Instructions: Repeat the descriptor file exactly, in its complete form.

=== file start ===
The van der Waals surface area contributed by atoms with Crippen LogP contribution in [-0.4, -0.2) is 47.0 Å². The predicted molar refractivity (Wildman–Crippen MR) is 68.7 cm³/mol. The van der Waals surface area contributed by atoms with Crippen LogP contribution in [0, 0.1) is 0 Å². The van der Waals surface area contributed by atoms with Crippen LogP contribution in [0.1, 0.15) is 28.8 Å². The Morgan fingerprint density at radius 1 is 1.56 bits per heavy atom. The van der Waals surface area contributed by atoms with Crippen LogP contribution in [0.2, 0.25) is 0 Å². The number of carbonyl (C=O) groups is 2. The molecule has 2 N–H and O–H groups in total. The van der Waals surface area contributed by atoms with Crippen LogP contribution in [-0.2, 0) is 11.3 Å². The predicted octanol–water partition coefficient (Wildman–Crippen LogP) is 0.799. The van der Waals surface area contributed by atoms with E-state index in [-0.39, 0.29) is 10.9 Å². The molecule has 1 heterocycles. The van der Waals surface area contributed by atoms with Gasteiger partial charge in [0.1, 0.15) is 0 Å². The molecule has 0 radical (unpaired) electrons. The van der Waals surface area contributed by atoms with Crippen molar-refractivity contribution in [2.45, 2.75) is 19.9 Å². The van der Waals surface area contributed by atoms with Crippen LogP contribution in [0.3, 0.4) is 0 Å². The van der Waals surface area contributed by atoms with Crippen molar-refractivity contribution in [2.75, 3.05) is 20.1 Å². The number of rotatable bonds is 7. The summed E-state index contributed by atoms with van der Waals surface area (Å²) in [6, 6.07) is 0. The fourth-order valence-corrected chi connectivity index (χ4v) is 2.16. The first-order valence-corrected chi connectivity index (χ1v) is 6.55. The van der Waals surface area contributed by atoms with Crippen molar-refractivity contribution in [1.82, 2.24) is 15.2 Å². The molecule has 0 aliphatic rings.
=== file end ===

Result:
The van der Waals surface area contributed by atoms with Crippen LogP contribution in [-0.4, -0.2) is 47.0 Å². The predicted molar refractivity (Wildman–Crippen MR) is 68.7 cm³/mol. The van der Waals surface area contributed by atoms with Crippen LogP contribution in [0, 0.1) is 0 Å². The van der Waals surface area contributed by atoms with Crippen LogP contribution in [0.1, 0.15) is 28.8 Å². The Morgan fingerprint density at radius 1 is 1.56 bits per heavy atom. The van der Waals surface area contributed by atoms with Crippen LogP contribution in [0.2, 0.25) is 0 Å². The number of carbonyl (C=O) groups is 2. The molecule has 2 N–H and O–H groups in total. The van der Waals surface area contributed by atoms with Crippen LogP contribution in [-0.2, 0) is 11.3 Å². The predicted octanol–water partition coefficient (Wildman–Crippen LogP) is 0.799. The van der Waals surface area contributed by atoms with E-state index in [-0.39, 0.29) is 10.9 Å². The molecule has 1 heterocycles. The van der Waals surface area contributed by atoms with Gasteiger partial charge in [0.1, 0.15) is 0 Å². The molecule has 0 radical (unpaired) electrons. The van der Waals surface area contributed by atoms with Crippen molar-refractivity contribution in [2.45, 2.75) is 19.9 Å². The van der Waals surface area contributed by atoms with Crippen LogP contribution in [0.3, 0.4) is 0 Å². The van der Waals surface area contributed by atoms with Crippen molar-refractivity contribution in [2.75, 3.05) is 20.1 Å². The number of rotatable bonds is 7. The summed E-state index contributed by atoms with van der Waals surface area (Å²) in [6, 6.07) is 0. The fourth-order valence-corrected chi connectivity index (χ4v) is 2.16. The first-order valence-corrected chi connectivity index (χ1v) is 6.55. The van der Waals surface area contributed by atoms with Crippen molar-refractivity contribution in [1.82, 2.24) is 15.2 Å². The molecule has 0 aliphatic rings.